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The tremors from last week’s massive earthquake in the trillion-dollar crypto industry continued to reverberate on Monday.

Prices for digital currencies fell again over the weekend as the market crisis deepened. Bitcoin, the world’s largest cryptocurrency, has dropped roughly 65% this year. It was trading at around $16,500 on Monday and analysts believe it may fall below $10,000.

Ether, the second most valuable cryptocurrency in the world, isn’t faring much better. It was trading at around $1,230 on Monday, having dropped more than 20% in the previous week. The drop comes as investors continue to grapple with the stunning implosion of FTX, one of the industry’s largest and most powerful players.

Some industry insiders believe the company’s demise triggered a “Lehman moment,” referring to the investment bank’s 2008 collapse, which sent shockwaves around the world.

The incident has not only destroyed trust in the cryptocurrency industry, but it has also emboldened global regulators to tighten the screws. Some of the industry’s biggest names have said they welcome the scrutiny if it helps restore trust in the industry.

There is “a lot of risk,” according to Changpeng Zhao, the CEO of Binance, the largest cryptocurrency exchange. “We’ve seen things go crazy in the industry in the last week, so we do need some regulations, and we do need to do this properly,” he added.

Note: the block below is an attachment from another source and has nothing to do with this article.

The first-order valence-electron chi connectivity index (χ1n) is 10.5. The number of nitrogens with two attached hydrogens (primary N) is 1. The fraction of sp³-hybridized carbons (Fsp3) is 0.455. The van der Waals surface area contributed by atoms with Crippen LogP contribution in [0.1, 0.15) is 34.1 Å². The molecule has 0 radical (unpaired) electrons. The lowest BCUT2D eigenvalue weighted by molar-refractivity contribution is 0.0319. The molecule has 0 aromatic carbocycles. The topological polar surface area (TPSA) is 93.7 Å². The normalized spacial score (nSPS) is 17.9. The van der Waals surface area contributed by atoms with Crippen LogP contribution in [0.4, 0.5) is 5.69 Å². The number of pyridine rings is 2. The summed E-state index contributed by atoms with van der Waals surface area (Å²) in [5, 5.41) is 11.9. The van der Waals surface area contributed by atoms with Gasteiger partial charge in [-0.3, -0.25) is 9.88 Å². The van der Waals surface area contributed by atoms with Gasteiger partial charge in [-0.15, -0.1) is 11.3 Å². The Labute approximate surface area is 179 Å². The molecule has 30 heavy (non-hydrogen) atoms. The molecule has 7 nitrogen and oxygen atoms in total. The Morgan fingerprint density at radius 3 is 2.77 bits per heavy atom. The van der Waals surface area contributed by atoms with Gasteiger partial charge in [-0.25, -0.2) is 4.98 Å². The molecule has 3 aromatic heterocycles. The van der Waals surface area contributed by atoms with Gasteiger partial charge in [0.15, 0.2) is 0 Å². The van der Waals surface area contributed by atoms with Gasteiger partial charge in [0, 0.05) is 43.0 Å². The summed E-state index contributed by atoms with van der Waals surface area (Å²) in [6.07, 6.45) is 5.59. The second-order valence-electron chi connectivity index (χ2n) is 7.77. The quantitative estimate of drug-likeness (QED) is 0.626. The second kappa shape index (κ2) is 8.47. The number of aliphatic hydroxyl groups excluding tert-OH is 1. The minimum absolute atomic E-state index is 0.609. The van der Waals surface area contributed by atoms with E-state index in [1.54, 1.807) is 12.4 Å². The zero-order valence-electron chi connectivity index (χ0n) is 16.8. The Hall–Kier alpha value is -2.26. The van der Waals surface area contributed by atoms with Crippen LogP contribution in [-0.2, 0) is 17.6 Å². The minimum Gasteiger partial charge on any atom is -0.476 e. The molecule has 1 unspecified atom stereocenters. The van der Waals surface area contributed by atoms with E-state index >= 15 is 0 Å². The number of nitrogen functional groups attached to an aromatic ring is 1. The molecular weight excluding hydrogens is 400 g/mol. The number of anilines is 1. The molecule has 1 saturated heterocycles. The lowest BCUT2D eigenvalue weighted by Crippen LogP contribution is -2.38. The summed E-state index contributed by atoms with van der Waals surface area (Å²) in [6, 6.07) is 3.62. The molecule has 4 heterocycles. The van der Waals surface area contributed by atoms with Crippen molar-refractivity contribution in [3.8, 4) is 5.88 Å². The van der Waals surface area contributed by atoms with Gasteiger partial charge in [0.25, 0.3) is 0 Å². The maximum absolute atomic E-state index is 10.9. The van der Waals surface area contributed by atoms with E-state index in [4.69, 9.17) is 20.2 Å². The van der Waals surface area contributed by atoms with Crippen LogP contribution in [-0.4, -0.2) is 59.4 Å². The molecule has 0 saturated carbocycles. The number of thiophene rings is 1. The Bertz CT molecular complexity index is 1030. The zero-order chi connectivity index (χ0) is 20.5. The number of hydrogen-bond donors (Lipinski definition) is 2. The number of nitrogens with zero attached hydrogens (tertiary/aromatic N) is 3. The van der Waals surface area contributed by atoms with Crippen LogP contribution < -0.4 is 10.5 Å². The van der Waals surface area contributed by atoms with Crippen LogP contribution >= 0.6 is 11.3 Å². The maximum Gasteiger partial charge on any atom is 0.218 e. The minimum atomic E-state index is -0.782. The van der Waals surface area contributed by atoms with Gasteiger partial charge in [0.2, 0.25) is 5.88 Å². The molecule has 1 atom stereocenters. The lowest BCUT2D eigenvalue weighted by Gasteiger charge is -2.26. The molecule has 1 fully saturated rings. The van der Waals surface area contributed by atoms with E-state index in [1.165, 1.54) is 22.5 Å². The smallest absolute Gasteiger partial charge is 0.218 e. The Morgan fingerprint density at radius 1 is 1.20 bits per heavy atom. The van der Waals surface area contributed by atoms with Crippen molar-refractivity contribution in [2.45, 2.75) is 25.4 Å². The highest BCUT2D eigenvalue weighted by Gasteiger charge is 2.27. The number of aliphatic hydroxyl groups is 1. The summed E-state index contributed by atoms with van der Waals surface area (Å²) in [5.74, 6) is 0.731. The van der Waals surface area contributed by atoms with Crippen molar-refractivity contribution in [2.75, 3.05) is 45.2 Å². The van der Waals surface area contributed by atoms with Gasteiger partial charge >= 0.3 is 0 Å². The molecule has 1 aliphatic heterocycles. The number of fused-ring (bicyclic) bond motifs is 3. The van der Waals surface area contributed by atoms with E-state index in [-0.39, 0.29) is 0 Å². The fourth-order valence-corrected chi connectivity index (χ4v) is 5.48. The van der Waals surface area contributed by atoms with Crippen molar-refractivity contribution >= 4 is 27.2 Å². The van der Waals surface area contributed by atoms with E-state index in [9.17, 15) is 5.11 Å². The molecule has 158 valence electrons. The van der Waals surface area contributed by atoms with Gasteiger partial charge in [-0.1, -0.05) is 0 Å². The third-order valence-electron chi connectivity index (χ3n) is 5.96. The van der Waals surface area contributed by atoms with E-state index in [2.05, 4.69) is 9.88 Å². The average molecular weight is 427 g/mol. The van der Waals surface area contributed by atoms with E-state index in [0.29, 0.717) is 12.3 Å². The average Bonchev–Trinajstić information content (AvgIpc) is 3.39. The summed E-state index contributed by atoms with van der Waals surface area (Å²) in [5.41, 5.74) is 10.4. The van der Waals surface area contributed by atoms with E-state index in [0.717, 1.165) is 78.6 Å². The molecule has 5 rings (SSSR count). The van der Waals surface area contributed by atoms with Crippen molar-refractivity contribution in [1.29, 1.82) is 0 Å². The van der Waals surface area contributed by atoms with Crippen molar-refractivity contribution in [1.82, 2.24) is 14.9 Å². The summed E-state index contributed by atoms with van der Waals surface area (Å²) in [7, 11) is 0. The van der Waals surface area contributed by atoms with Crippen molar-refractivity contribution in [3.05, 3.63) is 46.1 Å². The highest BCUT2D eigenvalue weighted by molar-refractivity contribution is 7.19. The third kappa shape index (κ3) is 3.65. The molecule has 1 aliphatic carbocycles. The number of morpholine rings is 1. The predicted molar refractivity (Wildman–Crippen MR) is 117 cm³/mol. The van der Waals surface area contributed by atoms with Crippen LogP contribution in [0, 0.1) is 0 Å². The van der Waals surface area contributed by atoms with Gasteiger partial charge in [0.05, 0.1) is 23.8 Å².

On Monday, CZ, as he is known, was speaking at a conference in Indonesia. Last week, he stated that comparing the current cryptocurrency turmoil to the 2008 global financial crisis is “probably an accurate analogy.”

Binance had reached a tentative rescue agreement with FTX earlier last week, but the transaction fell through almost immediately.

After declaring bankruptcy on Friday, FTX has continued its downward spiral. Another prominent industry figure has admitted to mishandling funds, further frightening investors.

Here’s how events have played out over the last few days,  showing that the crisis may only have just begun.

The Bahamas: Criminal Investigation

Last year, FTX relocated its headquarters from Hong Kong to The Bahamas, with former CEO Sam Bankman-Fried hailing it as “one of the few places to set up a comprehensive framework for crypto.”

The Bahamas’ authorities announced on Sunday that they were looking into potential criminal misconduct in connection with the company’s demise.

“In light of the global collapse of FTX and the provisional liquidation of FTX Digital Markets Ltd.,” the Royal Bahamas Police Force said in a statement.

It is unclear which aspect of FTX’s rapid collapse authorities are looking into.

Bankman-Fried, the exchange’s 30-year-old founder, was one of the faces of the crypto industry, amassing a fortune worth $25 billion that has since vanished. He was regarded as the crypto world’s white knight, having previously intervened to save companies in distress following the collapse of the TerraUSD stablecoin in May.